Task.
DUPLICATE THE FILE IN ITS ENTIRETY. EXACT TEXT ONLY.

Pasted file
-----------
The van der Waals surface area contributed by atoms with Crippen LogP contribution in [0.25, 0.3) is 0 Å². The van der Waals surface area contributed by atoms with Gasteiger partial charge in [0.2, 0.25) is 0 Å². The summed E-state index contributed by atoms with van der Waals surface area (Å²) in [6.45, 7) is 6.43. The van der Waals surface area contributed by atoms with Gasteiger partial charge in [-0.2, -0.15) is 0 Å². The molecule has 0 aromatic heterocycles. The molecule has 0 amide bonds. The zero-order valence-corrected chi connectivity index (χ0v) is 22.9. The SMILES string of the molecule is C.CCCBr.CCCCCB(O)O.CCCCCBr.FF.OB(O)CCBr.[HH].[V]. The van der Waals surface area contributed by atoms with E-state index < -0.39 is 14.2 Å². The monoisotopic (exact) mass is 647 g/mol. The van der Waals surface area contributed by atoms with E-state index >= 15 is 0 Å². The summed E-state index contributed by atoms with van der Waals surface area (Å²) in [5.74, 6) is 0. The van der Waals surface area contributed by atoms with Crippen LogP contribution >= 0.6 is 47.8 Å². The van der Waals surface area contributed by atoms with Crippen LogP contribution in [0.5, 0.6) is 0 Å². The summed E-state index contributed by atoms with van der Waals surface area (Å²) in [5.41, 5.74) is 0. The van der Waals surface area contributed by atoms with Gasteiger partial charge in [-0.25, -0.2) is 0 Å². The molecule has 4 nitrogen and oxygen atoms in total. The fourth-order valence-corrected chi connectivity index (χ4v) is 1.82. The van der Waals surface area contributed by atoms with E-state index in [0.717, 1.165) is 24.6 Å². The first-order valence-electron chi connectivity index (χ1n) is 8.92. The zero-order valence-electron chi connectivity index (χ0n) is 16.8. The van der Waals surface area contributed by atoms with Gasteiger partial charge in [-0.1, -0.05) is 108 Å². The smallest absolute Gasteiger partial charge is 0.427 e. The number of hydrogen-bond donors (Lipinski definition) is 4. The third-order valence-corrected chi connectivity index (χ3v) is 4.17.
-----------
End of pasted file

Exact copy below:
The van der Waals surface area contributed by atoms with Crippen LogP contribution in [0.25, 0.3) is 0 Å². The van der Waals surface area contributed by atoms with Gasteiger partial charge in [0.2, 0.25) is 0 Å². The summed E-state index contributed by atoms with van der Waals surface area (Å²) in [6.45, 7) is 6.43. The van der Waals surface area contributed by atoms with Gasteiger partial charge in [-0.2, -0.15) is 0 Å². The molecule has 0 aromatic heterocycles. The molecule has 0 amide bonds. The zero-order valence-corrected chi connectivity index (χ0v) is 22.9. The SMILES string of the molecule is C.CCCBr.CCCCCB(O)O.CCCCCBr.FF.OB(O)CCBr.[HH].[V]. The van der Waals surface area contributed by atoms with E-state index < -0.39 is 14.2 Å². The monoisotopic (exact) mass is 647 g/mol. The van der Waals surface area contributed by atoms with E-state index >= 15 is 0 Å². The summed E-state index contributed by atoms with van der Waals surface area (Å²) in [5.74, 6) is 0. The van der Waals surface area contributed by atoms with Crippen LogP contribution >= 0.6 is 47.8 Å². The van der Waals surface area contributed by atoms with Crippen LogP contribution in [0.5, 0.6) is 0 Å². The summed E-state index contributed by atoms with van der Waals surface area (Å²) in [5.41, 5.74) is 0. The van der Waals surface area contributed by atoms with Gasteiger partial charge in [-0.25, -0.2) is 0 Å². The molecule has 4 nitrogen and oxygen atoms in total. The fourth-order valence-corrected chi connectivity index (χ4v) is 1.82. The van der Waals surface area contributed by atoms with E-state index in [0.717, 1.165) is 24.6 Å². The first-order valence-electron chi connectivity index (χ1n) is 8.92. The zero-order valence-electron chi connectivity index (χ0n) is 16.8. The van der Waals surface area contributed by atoms with Gasteiger partial charge in [-0.1, -0.05) is 108 Å². The smallest absolute Gasteiger partial charge is 0.427 e. The number of hydrogen-bond donors (Lipinski definition) is 4. The third-order valence-corrected chi connectivity index (χ3v) is 4.17.